Desktop Graphics Card Demand drops 20 Percent, AMD and Nvidia sell less GPUs

Graphics cards
(Picture: Mockup/PCBC)

The demand of GPUs is decreasing. Following the bursting of the mining bubble, sales at Nvidia and AMD continued to decline significantly in Q4 2018.

Bursting of the mining bubble causes Nvidia and AMD to struggle

The last two years have been marked by the mining hype and the associated shortage of graphics cards. For a while, graphics cards were generally hard to get. In the second wave there were still graphics cards to buy, but only because the dealers simply corrected the prices upwards. The Radeon RX Vega GPUs, which were quite new at the time, were hit hard by this, as they were almost nowhere available and if they were, then only at massively high prices. Also the GPUs of the Pascal series like the GTX 1060, GTX 1070 or the GTX 1080 were sold out by the dozen.

However, the graphics card manufacturers Nvidia and AMD have mainly earned from the mining-hype. In addition to the normal retail graphic cards, there even were special cards for mining. After the collapse of the mining bubble, however, the two companies had a more or less serious problem. The warehouses were still filled with many unsold graphic cards. Also the board partners remained on many graphic cards, which were sold afterwards in some promotions clearly more cheaply. The graphics card market has therefore recovered significantly and prices are once again reasonable. However, an analysis shows that Nvidia and AMD also sell significantly fewer graphics cards in the end customer market at present.

20 percent lower demand for desktop GPUs in Q4 2018

Market research institute Jon Peddie Research recently published a quarterly report for Q4 2018 on the graphics card market. In it, the company lists the three manufacturers of graphics cards, AMD and Nvidia with dedicated and Intel with integrated graphics units. According to this analysis, the overall market fell by 7.6 percent for Nvidia and 6.8 percent for AMD compared to the previous quarter. Intel had a minus of 0.7 percent, but is not exposed to such extreme fluctuations due to the iGPUs on which it is not possible to mine.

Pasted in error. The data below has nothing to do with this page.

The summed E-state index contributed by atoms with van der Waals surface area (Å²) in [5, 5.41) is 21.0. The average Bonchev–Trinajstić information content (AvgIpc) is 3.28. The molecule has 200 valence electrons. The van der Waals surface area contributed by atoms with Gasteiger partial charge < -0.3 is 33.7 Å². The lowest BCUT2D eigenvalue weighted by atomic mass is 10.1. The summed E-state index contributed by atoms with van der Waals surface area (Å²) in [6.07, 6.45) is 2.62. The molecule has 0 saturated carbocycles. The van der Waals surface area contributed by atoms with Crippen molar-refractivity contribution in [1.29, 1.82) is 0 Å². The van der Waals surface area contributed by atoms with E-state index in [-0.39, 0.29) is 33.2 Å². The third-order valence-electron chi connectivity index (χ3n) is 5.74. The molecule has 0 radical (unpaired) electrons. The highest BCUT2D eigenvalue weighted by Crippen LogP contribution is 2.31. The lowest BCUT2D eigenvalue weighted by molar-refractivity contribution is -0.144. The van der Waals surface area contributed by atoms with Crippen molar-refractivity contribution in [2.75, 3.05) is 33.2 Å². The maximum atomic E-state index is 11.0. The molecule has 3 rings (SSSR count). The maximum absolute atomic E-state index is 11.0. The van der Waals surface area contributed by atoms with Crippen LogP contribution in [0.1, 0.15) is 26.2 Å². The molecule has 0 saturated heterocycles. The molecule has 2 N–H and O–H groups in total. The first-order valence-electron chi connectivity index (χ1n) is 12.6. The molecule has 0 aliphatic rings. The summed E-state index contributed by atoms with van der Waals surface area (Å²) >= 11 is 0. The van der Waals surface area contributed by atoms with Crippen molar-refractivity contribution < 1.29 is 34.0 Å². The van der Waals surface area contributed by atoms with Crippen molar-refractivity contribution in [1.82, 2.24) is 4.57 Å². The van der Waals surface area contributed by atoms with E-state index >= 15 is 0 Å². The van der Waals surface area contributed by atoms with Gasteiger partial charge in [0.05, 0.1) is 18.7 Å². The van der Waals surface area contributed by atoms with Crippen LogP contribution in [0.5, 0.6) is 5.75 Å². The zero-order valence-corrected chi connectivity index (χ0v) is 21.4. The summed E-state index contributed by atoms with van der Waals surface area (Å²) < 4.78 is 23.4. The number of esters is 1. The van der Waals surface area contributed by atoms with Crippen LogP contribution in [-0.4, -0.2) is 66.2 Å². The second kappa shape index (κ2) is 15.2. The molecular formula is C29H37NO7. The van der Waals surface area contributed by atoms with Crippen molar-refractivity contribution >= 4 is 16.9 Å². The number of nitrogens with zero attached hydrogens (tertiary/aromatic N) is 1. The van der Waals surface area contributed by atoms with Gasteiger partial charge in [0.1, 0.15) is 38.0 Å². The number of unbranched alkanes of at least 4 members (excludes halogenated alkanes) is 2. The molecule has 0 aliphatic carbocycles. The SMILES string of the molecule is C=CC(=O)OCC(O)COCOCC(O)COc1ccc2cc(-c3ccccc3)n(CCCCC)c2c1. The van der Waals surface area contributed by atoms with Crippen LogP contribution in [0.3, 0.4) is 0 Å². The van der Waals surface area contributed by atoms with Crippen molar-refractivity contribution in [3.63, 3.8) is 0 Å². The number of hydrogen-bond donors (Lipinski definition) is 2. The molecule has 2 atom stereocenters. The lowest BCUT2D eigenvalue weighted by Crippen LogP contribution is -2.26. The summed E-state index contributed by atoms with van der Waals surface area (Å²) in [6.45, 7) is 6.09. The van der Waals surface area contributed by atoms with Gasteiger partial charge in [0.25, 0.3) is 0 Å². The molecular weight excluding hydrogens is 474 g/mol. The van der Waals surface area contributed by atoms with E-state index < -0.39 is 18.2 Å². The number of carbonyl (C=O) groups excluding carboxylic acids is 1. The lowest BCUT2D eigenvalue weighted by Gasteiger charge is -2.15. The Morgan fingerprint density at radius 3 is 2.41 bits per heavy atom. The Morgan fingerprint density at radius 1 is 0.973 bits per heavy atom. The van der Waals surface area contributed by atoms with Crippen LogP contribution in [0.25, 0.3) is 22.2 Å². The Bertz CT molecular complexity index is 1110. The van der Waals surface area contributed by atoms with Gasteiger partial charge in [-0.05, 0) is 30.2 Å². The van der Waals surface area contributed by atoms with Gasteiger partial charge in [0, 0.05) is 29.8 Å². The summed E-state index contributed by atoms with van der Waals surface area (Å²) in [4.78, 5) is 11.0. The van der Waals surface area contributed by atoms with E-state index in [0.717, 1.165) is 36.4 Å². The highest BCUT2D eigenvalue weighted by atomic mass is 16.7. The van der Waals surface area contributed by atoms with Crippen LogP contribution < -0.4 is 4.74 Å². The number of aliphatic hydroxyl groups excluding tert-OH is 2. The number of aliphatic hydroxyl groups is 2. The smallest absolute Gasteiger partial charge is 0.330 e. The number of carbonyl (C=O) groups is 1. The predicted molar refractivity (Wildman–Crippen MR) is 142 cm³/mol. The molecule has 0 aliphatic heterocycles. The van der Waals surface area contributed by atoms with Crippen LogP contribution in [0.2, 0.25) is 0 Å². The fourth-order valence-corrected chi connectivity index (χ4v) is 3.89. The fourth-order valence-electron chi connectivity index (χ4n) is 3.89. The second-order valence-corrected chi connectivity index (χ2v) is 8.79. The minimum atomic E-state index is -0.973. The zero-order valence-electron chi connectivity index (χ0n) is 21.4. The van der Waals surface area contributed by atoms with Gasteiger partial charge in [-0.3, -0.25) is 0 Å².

The bursting of the mining bubble has caused sales of desktop graphics cards to crash. At the beginning of 2018, the crypto currency prices reached their all time high. Nvidia and AMD tried to satisfy the increased demand with a stronger production. The manufacturers thus produced filled warehouses which could no longer be sold after the bursting of the bubble. Demand for desktop graphics cards fell by as much as 20 percent in 2018, and according to Jon Peddie Research, the consequences will be noticeable until the first two quarters of 2019. However, since there will be no mining boom in the foreseeable future, the market situation should stabilize again.

About Florian Maislinger 1222 Articles
Florian Maislinger is author and founder of PC Builder's Club. As a skilled IT engineer, he is very familiar with computers and hardware and has been a technology lover since childhood. He is mainly responsible for the news and our social media channels.

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